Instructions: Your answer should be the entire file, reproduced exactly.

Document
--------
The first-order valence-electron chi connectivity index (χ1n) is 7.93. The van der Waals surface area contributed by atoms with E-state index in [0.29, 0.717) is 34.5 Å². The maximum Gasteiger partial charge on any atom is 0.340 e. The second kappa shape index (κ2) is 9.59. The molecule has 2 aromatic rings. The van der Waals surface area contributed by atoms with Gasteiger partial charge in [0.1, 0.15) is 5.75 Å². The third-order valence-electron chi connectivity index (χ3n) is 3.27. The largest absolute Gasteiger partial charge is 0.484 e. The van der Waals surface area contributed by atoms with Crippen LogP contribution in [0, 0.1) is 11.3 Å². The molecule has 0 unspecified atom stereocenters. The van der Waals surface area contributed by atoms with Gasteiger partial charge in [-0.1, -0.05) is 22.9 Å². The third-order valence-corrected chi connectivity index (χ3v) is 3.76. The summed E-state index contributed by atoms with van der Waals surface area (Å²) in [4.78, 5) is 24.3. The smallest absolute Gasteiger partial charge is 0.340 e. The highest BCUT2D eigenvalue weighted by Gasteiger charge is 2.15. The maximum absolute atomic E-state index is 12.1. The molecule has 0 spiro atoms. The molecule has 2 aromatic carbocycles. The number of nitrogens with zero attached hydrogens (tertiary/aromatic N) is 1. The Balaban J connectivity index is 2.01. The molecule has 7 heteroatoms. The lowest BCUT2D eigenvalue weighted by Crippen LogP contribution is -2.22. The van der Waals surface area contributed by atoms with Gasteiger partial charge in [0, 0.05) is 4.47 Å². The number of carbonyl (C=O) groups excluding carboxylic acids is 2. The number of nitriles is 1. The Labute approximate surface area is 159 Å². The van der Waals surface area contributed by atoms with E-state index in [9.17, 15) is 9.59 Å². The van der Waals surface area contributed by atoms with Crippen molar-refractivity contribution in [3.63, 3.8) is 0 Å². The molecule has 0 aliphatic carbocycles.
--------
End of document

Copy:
The first-order valence-electron chi connectivity index (χ1n) is 7.93. The van der Waals surface area contributed by atoms with E-state index in [0.29, 0.717) is 34.5 Å². The maximum Gasteiger partial charge on any atom is 0.340 e. The second kappa shape index (κ2) is 9.59. The molecule has 2 aromatic rings. The van der Waals surface area contributed by atoms with Gasteiger partial charge in [0.1, 0.15) is 5.75 Å². The third-order valence-electron chi connectivity index (χ3n) is 3.27. The largest absolute Gasteiger partial charge is 0.484 e. The van der Waals surface area contributed by atoms with Crippen LogP contribution in [0, 0.1) is 11.3 Å². The molecule has 0 unspecified atom stereocenters. The van der Waals surface area contributed by atoms with Gasteiger partial charge in [-0.1, -0.05) is 22.9 Å². The third-order valence-corrected chi connectivity index (χ3v) is 3.76. The summed E-state index contributed by atoms with van der Waals surface area (Å²) in [4.78, 5) is 24.3. The smallest absolute Gasteiger partial charge is 0.340 e. The highest BCUT2D eigenvalue weighted by Gasteiger charge is 2.15. The maximum absolute atomic E-state index is 12.1. The molecule has 0 spiro atoms. The molecule has 2 aromatic carbocycles. The number of nitrogens with zero attached hydrogens (tertiary/aromatic N) is 1. The Balaban J connectivity index is 2.01. The molecule has 7 heteroatoms. The lowest BCUT2D eigenvalue weighted by Crippen LogP contribution is -2.22. The van der Waals surface area contributed by atoms with Gasteiger partial charge in [0, 0.05) is 4.47 Å². The number of carbonyl (C=O) groups excluding carboxylic acids is 2. The number of nitriles is 1. The Labute approximate surface area is 159 Å². The van der Waals surface area contributed by atoms with E-state index in [9.17, 15) is 9.59 Å². The van der Waals surface area contributed by atoms with Crippen molar-refractivity contribution in [3.63, 3.8) is 0 Å². The molecule has 0 aliphatic carbocycles.